Given the fact that he has been a highly active contributor to some uncompromisingly head-banging rock sounds over the years, it comes as some surprise to encounter the softer side of Avi Belleli.
Actually, the 53-year-old guitarist/ composer has been churning out an increasing number of works for all sorts of outfits over the years, such as soundtracks for theatrical productions, TV shows and dance creations.
Audiences across the country will get a taste of Belleli’s latest offering when the Vertigo Dance Company performs One. One & One through March 15, with shows lined up for Jerusalem, Tel Aviv, Kibbutz Mizra and Ganei Tikva in between.
Belleli says that branching out into different fields of artistic expression helps to keep him on his toes after more than 30 years in the music-making business.
“I get into cinema, and then video art, and then something will come up in dance. It’s always interesting,” he says.
In fact, he had taken something of a hiatus from dance-based projects until a couple of years ago.
“I hadn’t done anything with dance for quite a few years, until I did something with Kamea [Dance Company] a couple of years ago, and now with Vertigo,” he says.
A glimpse at Belleli’s bulging bio reveals that he has plenty of previous experience in the discipline, starting from an eventually highly successful confluence with now internationally feted performer and dance company chief Ohad Naharin more than 25 years ago.
“We did Kyr in 1990,” Balleli recalls.
Back then, the bass guitarist was best known as a member of visceral rock band Nikmat Hatraktor, one of the outfits that spearheaded the surge in the Tel Aviv-based Israeli rock scene in the late 1980s and early 1990s.
The formative Naharin synergy was sparked by a gig with rock veterans Rami Fortis and Beri Sacharov at the Allenby venue.
“We opened for Fortis-Sacharov, and someone from Batsheva saw the show. They thought we’d suit working with Naharin and doing something in dance,” he recounts.
That might seem like a shot in the dark, but Belleli says he and his Nikmat Hatraktor pals had harbored dance intent from the get-go.
“We always had a spiritual approach to our music,” he states.
“We just didn’t think the connection with art forms would come so soon. We’d seen [Japanese butoh dance troupe] Sankai Juku in 1979, when we were kids of 17. And we heard music by [British musician, producer and composer] Brian Eno that he did for dance. That really fired us up and got us thinking about collaborating with artists from different disciplines. That fascinated us.” (Ironically, Eno is now a staunch supporter of the boycott campaign against Israel and refused to allow Naharin to use his music for the Three production last year.) Belleli’s confluence with Naharin was signally inauspicious at first. The dance company had been booked to do 17 performances of Kyr at the Suzanne Dellal Center, and it took until the 15th show for the auditorium to fill up.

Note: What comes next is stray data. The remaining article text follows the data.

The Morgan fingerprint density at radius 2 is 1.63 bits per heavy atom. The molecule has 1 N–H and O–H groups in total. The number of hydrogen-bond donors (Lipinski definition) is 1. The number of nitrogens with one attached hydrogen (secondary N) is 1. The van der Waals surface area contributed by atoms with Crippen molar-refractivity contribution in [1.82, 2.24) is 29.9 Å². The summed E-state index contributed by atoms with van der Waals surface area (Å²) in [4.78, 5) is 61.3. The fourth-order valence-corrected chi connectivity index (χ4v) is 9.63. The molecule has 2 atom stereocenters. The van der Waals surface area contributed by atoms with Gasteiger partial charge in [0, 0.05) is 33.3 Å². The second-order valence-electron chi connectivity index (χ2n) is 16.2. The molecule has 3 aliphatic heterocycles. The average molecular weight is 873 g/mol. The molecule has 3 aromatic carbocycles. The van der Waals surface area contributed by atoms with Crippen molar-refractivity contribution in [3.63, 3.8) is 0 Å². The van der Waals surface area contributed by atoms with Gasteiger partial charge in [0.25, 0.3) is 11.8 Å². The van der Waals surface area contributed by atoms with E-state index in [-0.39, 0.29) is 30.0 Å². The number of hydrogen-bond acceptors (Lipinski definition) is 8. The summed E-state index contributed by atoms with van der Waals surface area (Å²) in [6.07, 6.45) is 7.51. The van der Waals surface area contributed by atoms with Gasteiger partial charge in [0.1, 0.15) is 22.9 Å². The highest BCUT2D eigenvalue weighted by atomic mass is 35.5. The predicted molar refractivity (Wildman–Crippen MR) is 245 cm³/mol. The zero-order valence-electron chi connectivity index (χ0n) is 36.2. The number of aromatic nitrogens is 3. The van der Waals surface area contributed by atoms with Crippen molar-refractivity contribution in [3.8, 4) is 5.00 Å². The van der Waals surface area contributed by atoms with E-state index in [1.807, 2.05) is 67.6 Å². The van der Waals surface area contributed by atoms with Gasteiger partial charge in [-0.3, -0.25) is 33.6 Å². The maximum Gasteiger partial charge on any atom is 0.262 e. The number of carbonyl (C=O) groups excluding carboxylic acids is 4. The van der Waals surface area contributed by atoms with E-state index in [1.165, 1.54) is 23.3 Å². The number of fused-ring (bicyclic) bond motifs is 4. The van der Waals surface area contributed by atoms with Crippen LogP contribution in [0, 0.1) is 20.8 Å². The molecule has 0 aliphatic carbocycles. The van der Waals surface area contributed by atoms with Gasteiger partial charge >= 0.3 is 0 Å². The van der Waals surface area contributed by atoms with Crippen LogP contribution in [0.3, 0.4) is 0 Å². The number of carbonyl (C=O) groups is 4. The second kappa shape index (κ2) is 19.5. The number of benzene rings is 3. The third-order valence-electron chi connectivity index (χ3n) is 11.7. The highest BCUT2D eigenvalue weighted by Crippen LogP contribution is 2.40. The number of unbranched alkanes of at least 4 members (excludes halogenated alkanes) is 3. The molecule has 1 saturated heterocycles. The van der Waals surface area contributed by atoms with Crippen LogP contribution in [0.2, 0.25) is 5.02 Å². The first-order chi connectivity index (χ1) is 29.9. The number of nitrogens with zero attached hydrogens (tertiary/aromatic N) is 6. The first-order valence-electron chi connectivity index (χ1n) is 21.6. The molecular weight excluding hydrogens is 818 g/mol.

“It took around a month and a half for things to take off,” says Belleli.
“Batsheva signed an agreement with us to do the soundtrack for the show, covering 17 performances. We were on cloud nine. We thought we’d made the big time.”
Fame and fortune initially proved to be a mite elusive, but the crowds finally started filing in.
Belleli’s fascination with visualization started at a young age and had the most dramatic of backdrops.
“I was around four years old during the Six Day War, and I remember back then there were throwaway lamps that cast red light. We’d have air raid warnings in the middle of the night, and we’d go down to the bomb shelters. As we went down, I remember seeing the shadows we cast against the red light. That left a great impression on me. For me, that was a sort of music. There was something musical in those shadows.
I can’t really explain it in words, but that was the start of music for me and my pursuit of art – the interplay between light and shadow. For me, the idea of light and shadow is very tangible. That provided me a key to inspiration,” he explains.
Belleli’s early encounter with stairwell nocturnal shadows was subsequently complemented by sounds from a different world and, once again, fear reared its threatening yet exciting head.
“When I was five or six – it wasn’t long after the war – I was visiting my aunt on Moshav Neveh Yemin [near Kfar Saba], and one night I heard the sounds of music from a hafla [party] in [the Palestinian town of] Kalkilya, and wedding gunfire,” he recalls.
As with the bomb shelter experience, Belleli was once again moved by a powerful mix of music and trauma.
There were other, less fear-inducing influences in Belleli’s formative years.
“I liked Italian music, and I quickly discovered Led Zeppelin – I heard that on Cairo Radio when I was searching through shortwave radio. I loved The Beatles, and as I get older I appreciate them even more. But The Beatles were the light, and Led Zeppelin were the dark, the shadows,” he says.
All of that and more naturally come into play when Belleli gets down to chart writing. It also helps to have a comrade in creative arms who shares your philosophy.
“[Vertigo artistic director] Noa [Wertheim] and I have the same approach to art – she uses movement and I use music,” notes Belleli.
“It was a special experience working with her. My work always oscillates between chaos and thought. I get into chaos and then put things in order. With Noa, there was a lot of chaos. Fortunately, Rina [Wertheim’s dancer sister and assistant] was around to keep things under control,” Belleli chuckles.
For more information about ‘One. One & One’: http://www.vertigo.org.il.
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